That worked well and the VM never went down (in fact I was RDS’d into the VM and pinging out to different machines, and I never lost connection or anything). To instigate the failure, I simply powered off my Dell 2900 by pressing the power button.

Problem was, when I rebooted that machine, it wouldn’t boot. I got some weird panic that made no sense. It seemed like the HDD was corrupt or something, which is understandable since I pulled the power away from the machine. I had to reinstall the OS. I am not complaining, as my Domain Controller stayed up during the “failure”, but I had to reinstall ESX to get my systems back up.

So, how does VMware ESX Server handle the power being pulled from a machine where they are FT’ing a VM? After reinstalling, and just trying a shutdown –r now or shutdown –h now those allowed me to reboot the machine and showed off FT, so I will do that instead of pulling the power cord for now.

Monday, August 24, 2009

VMM 2008 R2 Announcement

UPDATE: Just got a Tweet from @VMMDocsVirtual Machine Manager 2008 R2 Library is now live:

Today, we released the 180-day eval of the System Center Virtual Machine Manager 2008 R2 RTM from here. See the System Center Blog for information on GA availability.

With System Center Virtual Machine Manager 2008 R2, we have added a lot of new features from managing the capabilities of Windows Server 2008 R2 Hyper-V like Live Migration and Cluster Shared Volumes, as well as introducing new features like Quick Storage Migration and Maintenance Mode.

One new feature that we have added in VMM 2008 R2 after the RC is:

Support for VMware vSphere 4

What this means is that VMM will be able to manage VMware vSphere 4 environments to the same extent that they currently manage VMware Infrastructure 3 systems. We haven’t added new support (like IDE HDD, etc), but whatever you could do to a VI3 environment, it is now to supported as well with a VMware vSphere 4 environment.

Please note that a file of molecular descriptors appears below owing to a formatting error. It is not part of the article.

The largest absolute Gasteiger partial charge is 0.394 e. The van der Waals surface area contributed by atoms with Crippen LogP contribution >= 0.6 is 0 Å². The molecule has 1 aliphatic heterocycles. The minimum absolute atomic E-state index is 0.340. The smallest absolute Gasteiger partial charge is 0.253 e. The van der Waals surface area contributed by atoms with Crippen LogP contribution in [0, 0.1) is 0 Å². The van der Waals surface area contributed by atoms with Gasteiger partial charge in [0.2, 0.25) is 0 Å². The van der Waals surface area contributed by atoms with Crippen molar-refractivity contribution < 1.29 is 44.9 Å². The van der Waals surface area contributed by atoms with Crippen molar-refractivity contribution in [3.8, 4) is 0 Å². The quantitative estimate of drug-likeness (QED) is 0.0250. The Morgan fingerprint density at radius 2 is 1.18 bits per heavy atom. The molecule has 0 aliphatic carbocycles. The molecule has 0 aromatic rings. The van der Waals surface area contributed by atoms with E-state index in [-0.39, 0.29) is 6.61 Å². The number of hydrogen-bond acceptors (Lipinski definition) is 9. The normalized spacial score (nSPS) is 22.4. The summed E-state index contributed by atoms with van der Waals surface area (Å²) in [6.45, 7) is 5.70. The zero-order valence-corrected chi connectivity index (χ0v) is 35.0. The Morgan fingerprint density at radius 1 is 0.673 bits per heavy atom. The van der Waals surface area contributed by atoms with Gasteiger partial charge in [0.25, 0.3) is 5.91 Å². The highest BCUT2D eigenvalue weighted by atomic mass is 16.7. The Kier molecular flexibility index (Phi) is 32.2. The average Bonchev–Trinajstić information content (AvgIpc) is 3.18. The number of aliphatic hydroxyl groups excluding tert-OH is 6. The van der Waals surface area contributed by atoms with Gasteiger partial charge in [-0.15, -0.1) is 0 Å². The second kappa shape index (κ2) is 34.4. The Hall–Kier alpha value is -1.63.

Last Monday, 08/16/2009, I was a guest on the Frugal Tech Show. We talked about System Center Virtual Machine Manager 2008 R2. Jeff Woolsey had done one earlier on Hyper-V talking about the new features of Windows Server 2008 R2.

Sunday, August 23, 2009

Private Cloud – Is it REAL?

When you hear Private Cloud, what comes to mind? What does it mean to you?

Is it a “Utility” of internally hosted resources that you can dynamically assign that the services your business units require?

I was asked by someone on the Cloud team here at Microsoft:

I want to know if customers are thinking of it as a solution and if so, how? I’d also like to know if Private Cloud even resonates with them, or is it just lost in all of the cloud hype.

Warren Whitlock has put up a nice blog post defining the cloud with a good video post that simplifies the explanation. But, it talks all-about off-premise. What about on-premise?

Doesn’t implementing Virtualization via Server Virtualization and Application Virtualization internally put a company on the path to a Private Cloud? What is needed for customers’ to gain the dynamic fluidity of the cloud? Does Live Migration integrated with the PRO Tips of VMM put us close? What are your thoughts?

Wednesday, August 19, 2009

So, What’s Missing?

Windows Server 2008 R2 Hyper-V is RTM, and System Center Virtual Machine Manager 2008 R2 will be RTM shortly. They integrate with the other System Center Tools (OM, CM, DPM) which gives an IT Organization a complete management suite for their Physical Systems, Virtual Environments, and Applications. Hyper-V and VMM have increased their capabilities tremendously with the addition of Live Migration, Cluster Shared Volumes, Quick Storage Migration, and others. They achieve Dynamic Mobility of Virtual Machines through PRO Tips.